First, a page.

Wednesday, July 02, 2008

Crowding the spotlight

Every day I get an email from Google Alerts about something I've written and posted or something I've written that someone else has borrowed without permission, like this morning. I was notified that a web site was using one of my recent posts to advertise their site and services. I contacted the site and told them they were using copyrighted material and to either remove my work or contact me to discuss payment. I don't mind my work being reprinted elsewhere but I also expect to be paid and that they ask for my permission first.

Being a writer is a double-edged sword. As a writer's work is more available and more people read it, there is the tendency to feel like the spotlight is on you. In that way, it's like a having guilty conscience: everything is aimed at you. All those looks, people thinking you've done something wrong, people knowing what's on your mind and in your heart, and it can be exhausting. The writer is center stage in the spotlight and a lot of people want to crowd in there, too. It's especially true about some of the things I write because, as much as they like to think they're unique, people are very similar. That is why writing about situations and relationships has such a far reaching effect; people are basically the same. The problem is that sometimes people see themselves in what I write and they just aren't there. It's hard to convince some people that what I write is generic and often a combination of several people and situations, but that's the trouble with the spotlight. Some people love to be in the center and want everyone to look at them, often because they feel they've been the butt of a joke or the subject of a particularly bad situation.

A few years ago I wrote about meeting someone when I was out running errands and described the person as Uriah Heep. If you haven't read David Copperfield by Charles Dickens you would miss the analogy. Uriah Heep was a slimy worm of a person, always working his way into a position of power while he wrung his hands and talked about how he wasn't worthy to be noticed because he was a humble person and beneath notice. Someone I knew emailed and asked if the post was about them even though they didn't live nearby and I couldn't have met them while running errands. You have to wonder about someone who reads something like that and sees himself portrayed. Obviously, something struck a nerve. But it wasn't about him.

I write for many reasons: to illustrate a point, to share scraps of my life and what I experience, to connect with others and just to write. I seldom know where the muse will take me when I begin to type. I almost always have a point but seldom have a single person in mind, unless I'm writing a review or about the important people in my life. So, unless I mention someone specifically, the focus is a composite of many people and situations I know. And yet, there are always those people who are convinced what I write is all about them. They're crowding the spotlight, often to make themselves seem more important than they are or to play the victim. Just like the person who saw himself in the hand wringing, slimy worm always apologizing for putting himself forward and working his way closer and closer with evil intentions in his heart, there will always be those who feel the need to crowd the spotlight. After all, why wouldn't it be about them since they are the most important and relevant person in the world? It's just like a narcissist to believe the sun rises and sets to shine on him.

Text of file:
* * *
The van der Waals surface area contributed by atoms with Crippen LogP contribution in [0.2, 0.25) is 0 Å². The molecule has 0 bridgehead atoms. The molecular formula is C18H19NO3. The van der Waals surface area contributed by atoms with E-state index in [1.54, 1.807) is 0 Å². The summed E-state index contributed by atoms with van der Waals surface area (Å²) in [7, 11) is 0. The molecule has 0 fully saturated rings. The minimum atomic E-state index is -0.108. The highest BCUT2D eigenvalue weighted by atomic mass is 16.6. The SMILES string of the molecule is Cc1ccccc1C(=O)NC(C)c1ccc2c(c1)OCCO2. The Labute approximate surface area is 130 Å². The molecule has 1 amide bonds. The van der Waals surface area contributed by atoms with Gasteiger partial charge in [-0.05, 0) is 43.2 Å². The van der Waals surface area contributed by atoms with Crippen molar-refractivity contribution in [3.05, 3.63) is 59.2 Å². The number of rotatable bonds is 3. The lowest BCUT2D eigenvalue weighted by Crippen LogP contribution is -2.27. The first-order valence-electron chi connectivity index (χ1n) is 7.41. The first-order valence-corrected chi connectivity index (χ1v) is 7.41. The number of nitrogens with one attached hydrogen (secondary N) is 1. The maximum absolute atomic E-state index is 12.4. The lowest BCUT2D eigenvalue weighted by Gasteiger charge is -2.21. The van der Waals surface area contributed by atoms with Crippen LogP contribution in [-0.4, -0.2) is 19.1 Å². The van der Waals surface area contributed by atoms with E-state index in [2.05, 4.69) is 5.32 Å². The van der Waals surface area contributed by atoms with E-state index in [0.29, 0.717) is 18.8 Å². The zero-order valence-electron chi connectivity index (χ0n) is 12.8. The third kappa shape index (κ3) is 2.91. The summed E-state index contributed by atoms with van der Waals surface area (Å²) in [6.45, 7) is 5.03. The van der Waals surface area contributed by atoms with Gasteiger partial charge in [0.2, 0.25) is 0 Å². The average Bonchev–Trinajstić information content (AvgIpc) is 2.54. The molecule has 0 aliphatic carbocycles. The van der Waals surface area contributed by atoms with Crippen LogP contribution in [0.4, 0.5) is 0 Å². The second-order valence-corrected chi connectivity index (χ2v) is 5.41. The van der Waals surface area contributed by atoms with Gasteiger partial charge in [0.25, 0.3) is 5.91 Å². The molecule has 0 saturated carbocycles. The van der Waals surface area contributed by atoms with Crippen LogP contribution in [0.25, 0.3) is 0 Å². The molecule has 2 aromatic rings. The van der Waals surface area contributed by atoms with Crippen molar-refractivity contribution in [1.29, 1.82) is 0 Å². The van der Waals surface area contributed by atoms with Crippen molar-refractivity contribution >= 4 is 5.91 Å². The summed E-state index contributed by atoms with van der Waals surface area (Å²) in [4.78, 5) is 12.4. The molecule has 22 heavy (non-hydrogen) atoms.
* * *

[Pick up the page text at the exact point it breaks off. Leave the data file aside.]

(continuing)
It's gratifying that people read what I write because it's part of the reason I write -- to reach people and make them think. It's also scary because there are people who believe it's all about them and that can have some disastrous and sad results. That's how stalkers begin. They hide in the shadows, watching and waiting, holding on to perceived insults like a festering boil, just waiting for the moment to spit out venom. The characters and subjects on which they focus says so much about them, especially when the stalker blames the writer. It's like a guilty conscience.

I am glad when what a write touches a nerve or reminds someone they're not alone. It's part of the reason I write. I smile when someone lets me know that my writing helped them to see past their blind spot. I worry when anyone decides without clear and undeniable proof that they have been maligned or that I'm telling all their secrets and laying them open to ridicule. Those people have serious issues and need serious help.

Like one of my friends who stood in the spotlight recently for her fifteen minutes of fame when Barack Obama walked up onto her porch to shake her hand, everyone gets a turn in the spotlight. Be wary of anyone who keeps taking center stage and crowds the spotlight, especially when they play the victim and point to all the reasons they are special. Those people are dangerous and their guilty conscience is showing. It's like a vindictive woman dredging up the past to punish someone for something that happened years ago; they just won't let go. They like being the victim. They like playing the wronged woman. They just can't keep from crowding the spotlight. And they're dangerous. At such times, it's best to move quickly and quietly to the exits in an orderly fashion. Save yourself. You cannot save them.

Today they're obsessing about someone else. Tomorrow they might obsess about you. They can't help themselves. They're not happy unless they're in the spotlight and crowding everyone else out.

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